A number of factors – from initial difficulties to common misconceptions – mean that many women abandon breastfeeding in frustration. But a new study shows success with a new kind of support.
Researchers don’t fully understand the composition of breast milk and its benefits. Beyond nutrition, it contains enzymes, hormones and the mother’s antibodies — including antibodies for COVID-19.
‘Catching a baby’ or caring for new parents on Christmas Day is special, midwives say. But Christmas can also be a vulnerable time for many women, especially so during a pandemic.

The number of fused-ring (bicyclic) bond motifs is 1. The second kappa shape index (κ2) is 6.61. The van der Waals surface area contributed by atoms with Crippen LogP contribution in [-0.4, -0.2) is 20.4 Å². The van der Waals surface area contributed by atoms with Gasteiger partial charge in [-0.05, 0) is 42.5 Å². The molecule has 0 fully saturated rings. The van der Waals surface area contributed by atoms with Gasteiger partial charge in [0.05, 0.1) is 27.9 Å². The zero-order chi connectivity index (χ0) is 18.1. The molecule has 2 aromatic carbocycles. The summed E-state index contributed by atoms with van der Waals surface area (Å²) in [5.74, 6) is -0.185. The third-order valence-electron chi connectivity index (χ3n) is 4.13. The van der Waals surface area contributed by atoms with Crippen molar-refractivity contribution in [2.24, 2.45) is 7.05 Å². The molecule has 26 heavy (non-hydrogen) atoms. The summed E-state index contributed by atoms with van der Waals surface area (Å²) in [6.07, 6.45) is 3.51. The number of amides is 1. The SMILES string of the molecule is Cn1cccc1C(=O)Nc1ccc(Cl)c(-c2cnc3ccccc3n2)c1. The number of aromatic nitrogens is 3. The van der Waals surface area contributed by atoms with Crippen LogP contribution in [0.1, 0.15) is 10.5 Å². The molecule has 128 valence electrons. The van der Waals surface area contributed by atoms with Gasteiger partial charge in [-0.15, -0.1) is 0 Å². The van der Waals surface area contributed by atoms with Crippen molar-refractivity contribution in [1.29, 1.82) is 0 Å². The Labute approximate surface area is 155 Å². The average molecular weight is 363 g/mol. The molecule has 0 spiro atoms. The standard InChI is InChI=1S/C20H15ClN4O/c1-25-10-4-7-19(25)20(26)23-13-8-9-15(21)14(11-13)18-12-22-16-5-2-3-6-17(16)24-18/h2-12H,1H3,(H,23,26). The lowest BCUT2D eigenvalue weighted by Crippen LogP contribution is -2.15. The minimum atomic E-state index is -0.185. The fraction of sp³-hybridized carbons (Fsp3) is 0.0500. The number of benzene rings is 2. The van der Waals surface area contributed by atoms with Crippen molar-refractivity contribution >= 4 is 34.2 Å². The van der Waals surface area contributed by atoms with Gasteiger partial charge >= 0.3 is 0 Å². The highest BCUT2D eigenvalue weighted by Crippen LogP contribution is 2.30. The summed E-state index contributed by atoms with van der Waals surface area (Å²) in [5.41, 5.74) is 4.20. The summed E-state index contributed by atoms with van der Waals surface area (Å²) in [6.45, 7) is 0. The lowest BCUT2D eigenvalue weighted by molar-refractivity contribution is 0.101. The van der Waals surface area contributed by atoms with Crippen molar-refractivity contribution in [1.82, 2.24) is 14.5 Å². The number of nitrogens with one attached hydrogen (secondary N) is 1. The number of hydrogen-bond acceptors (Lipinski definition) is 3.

New research finds that while some women thrived during lockdown, others found breastfeeding to be difficult and overwhelming.
There is no evidence that the coronavirus is transmitted through breast milk, and breastfeeding is encouraged during COVID-19. However, the support available to new mothers has changed dramatically.
Proper support for breastfeeding is an environmental imperative.
Promoting the benefits of breastfeeding isn’t enough when uncomfortable and uninviting public places deter mothers. Places that help them feel comfortable breastfeeding have several key features.
Mothers are told to stop breastfeeding when taking certain medications – even if they won’t harm their baby.
Most women want to breastfeed, but many struggle to start and to continue. Here are five ways to make it easier.